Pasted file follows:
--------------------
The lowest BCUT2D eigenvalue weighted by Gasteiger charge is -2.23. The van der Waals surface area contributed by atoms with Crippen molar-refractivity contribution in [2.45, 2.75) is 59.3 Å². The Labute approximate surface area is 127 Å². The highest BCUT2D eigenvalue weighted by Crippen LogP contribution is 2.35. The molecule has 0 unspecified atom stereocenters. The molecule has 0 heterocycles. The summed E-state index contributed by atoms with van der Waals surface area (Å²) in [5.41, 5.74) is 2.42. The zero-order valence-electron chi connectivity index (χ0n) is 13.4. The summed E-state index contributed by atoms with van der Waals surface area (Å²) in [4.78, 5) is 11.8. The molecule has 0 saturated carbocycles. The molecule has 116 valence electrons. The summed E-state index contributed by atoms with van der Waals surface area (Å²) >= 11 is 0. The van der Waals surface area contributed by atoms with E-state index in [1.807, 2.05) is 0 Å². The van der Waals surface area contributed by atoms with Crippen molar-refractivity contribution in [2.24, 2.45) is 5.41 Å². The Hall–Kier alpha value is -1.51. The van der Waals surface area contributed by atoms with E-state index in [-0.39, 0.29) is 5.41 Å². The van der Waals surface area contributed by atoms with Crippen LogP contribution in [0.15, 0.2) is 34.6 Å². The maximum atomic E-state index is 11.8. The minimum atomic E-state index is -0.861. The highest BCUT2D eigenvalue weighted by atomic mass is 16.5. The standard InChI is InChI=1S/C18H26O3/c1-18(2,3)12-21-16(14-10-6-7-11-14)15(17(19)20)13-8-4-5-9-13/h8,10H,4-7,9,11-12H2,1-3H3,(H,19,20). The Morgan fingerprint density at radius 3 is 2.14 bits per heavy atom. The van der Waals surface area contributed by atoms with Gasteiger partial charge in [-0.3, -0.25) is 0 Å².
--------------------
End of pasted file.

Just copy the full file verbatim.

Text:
The lowest BCUT2D eigenvalue weighted by Gasteiger charge is -2.23. The van der Waals surface area contributed by atoms with Crippen molar-refractivity contribution in [2.45, 2.75) is 59.3 Å². The Labute approximate surface area is 127 Å². The highest BCUT2D eigenvalue weighted by Crippen LogP contribution is 2.35. The molecule has 0 unspecified atom stereocenters. The molecule has 0 heterocycles. The summed E-state index contributed by atoms with van der Waals surface area (Å²) in [5.41, 5.74) is 2.42. The zero-order valence-electron chi connectivity index (χ0n) is 13.4. The summed E-state index contributed by atoms with van der Waals surface area (Å²) in [4.78, 5) is 11.8. The molecule has 0 saturated carbocycles. The molecule has 116 valence electrons. The summed E-state index contributed by atoms with van der Waals surface area (Å²) >= 11 is 0. The van der Waals surface area contributed by atoms with E-state index in [1.807, 2.05) is 0 Å². The van der Waals surface area contributed by atoms with Crippen molar-refractivity contribution in [2.24, 2.45) is 5.41 Å². The Hall–Kier alpha value is -1.51. The van der Waals surface area contributed by atoms with E-state index in [-0.39, 0.29) is 5.41 Å². The van der Waals surface area contributed by atoms with Crippen LogP contribution in [0.15, 0.2) is 34.6 Å². The maximum atomic E-state index is 11.8. The minimum atomic E-state index is -0.861. The highest BCUT2D eigenvalue weighted by atomic mass is 16.5. The standard InChI is InChI=1S/C18H26O3/c1-18(2,3)12-21-16(14-10-6-7-11-14)15(17(19)20)13-8-4-5-9-13/h8,10H,4-7,9,11-12H2,1-3H3,(H,19,20). The Morgan fingerprint density at radius 3 is 2.14 bits per heavy atom. The van der Waals surface area contributed by atoms with Gasteiger partial charge in [-0.3, -0.25) is 0 Å².